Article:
Posted by Ghassan Karam | June 8, 2011, 12:31 am
  34. Bad Vilbel – you doubt Lebanon is best in the region – but that is the record.

    It has by far the best record in terms of openness and ability to participate in the Middle East in terms of record over the past 60 years. Turkey is ahead to day – but it had years under military dictators – and heavy media censorship – for significant periods over the last 60 years.

    Lebanon leaves in the dust the apartheid states of saudia arabia, syria, bahrain, the ”jewish state’ in the south or anywhere else you care to mention.

    Just consider the ‘jewish state’ (in the geographic region to which equally valid claims exist for at least 3 significant communities – Orthodox Christian Palestinians, Jews & Sunni Palestinians: That is a state that says that those born in the country but of the “wrong” community are barred – yes barred! – from living in their own country and are confined to refugee camps in neighbouring states.

    The equivalent scenario would be were Lebanon to have barred large parts of its shiia or druze or sunni or Orthodox community to neighbour-state refugee camps – because they were the “wrong” race/religion/community.

    That is a repulsive thought.

    When Israelis (of Orthodox or Sunni background) try to walk back home, they are shot at by the IDF. Killed for trying to return home! And it isn’t even news – its been going on since the 1940s and getting no better. In Nazareth and Haifa and Jaffa – senior officials openly strategize in terms that may have made sense in 1890s Europe, make no sense in the global society of the 21st century.

    If the Orthodox and Sunni subjects of the ‘jewish state’ happen to live in the Israeli terriotires of Judea, Samaria, alquds and gaza, they they collectively put behind walls bigger than the Berlin Wall and are searched and humilitated daily if they want to travel five kilometres from Beit Lahem or Beit Jalla to attend church in Jerusalem.

    Totally respulsive. Lebanon has by far the best record in the region – but the region’s record is so poor. The challenge in the wake of Tunisia and Egypt, is for Lebanon to stay up with the best in the region.

    Posted by s al-riachy | June 8, 2011, 2:14 am
  35. Bashar Assad is Israel’s number one asset in the Levant: When he massacres his own people, no one will criticize the cowardly IDF too severely when it kills dozens of unarmed civilian demonstrators trying to forcibly cross an international border.”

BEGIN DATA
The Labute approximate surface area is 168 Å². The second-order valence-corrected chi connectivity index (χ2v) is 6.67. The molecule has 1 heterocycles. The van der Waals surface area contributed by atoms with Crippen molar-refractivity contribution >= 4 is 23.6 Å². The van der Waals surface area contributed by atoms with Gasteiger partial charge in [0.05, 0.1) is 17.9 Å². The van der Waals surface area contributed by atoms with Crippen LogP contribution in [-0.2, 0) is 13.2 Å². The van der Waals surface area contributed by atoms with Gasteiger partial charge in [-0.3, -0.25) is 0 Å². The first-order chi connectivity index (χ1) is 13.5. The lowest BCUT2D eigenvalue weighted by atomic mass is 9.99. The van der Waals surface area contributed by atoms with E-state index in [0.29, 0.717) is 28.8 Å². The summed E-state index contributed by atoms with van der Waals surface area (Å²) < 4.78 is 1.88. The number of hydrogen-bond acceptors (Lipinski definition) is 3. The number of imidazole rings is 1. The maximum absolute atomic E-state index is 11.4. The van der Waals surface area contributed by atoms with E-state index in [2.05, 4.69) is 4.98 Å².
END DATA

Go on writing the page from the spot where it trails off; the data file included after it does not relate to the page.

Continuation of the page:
From this perspective, Israel will prefer status quo or chaos in Syria to transition to the nascent Turkish/Egyptian-style option…

    Posted by HK | June 8, 2011, 2:48 am
  36. HK “SCIFs” with “Murder Inc.”

    Psst, don’t tell anyone also that I had numerous meetings lately with CIA in DC, at various SCIF facilities…

    HK,

    How was your meeting with “Murder Inc” (Post #17)? Did they provide doughnuts?

    Posted by Akbar Palace | June 8, 2011, 7:24 am
  37. He wants to be the feather that can break the camel back.

    Posted by norman | June 8, 2011, 8:28 am
  38. لا شيء من عبثكم سيصيب المقاومة بسوء…موتوا بغيظكم

    ان متغيرات السياسة العالمية قد تعيد انتاج علاقات اميركية – فارسية تماماً كالتي ربطت لعقود مصالحهم بعضها ببعض مع الثورة الاسلامية الايرانية
    🙂

    Posted by HK | June 8, 2011, 8:50 am
  39. The infamous Zioconned White House Murder INC, hard at war/works….

    http://www.newstrackindia.com/newsdetails/223959

    🙂

    Posted by HK | June 8, 2011, 8:59 am
  40. Doughnuts vs Resistance: always a difficult choice

    HK,

    Did you keep your opinion of the “Zioconned White House Murder Inc.” a secret at your meeting in DC? I’m thinking you did because those free doughnuts are delicious. Almost as good as baklawah.

    Posted by Akbar Palace | June 8, 2011, 11:24 am
  41. Al Riachy,

    You say Bad Vilbel – you doubt Lebanon is best in the region – but that is the record.

    It has by far the best record in terms of openness and ability to participate in the Middle East in terms of record over the past 60 years. Turkey is ahead to day – but it had years under military dictators – and heavy media censorship – for significant periods over the last 60 years.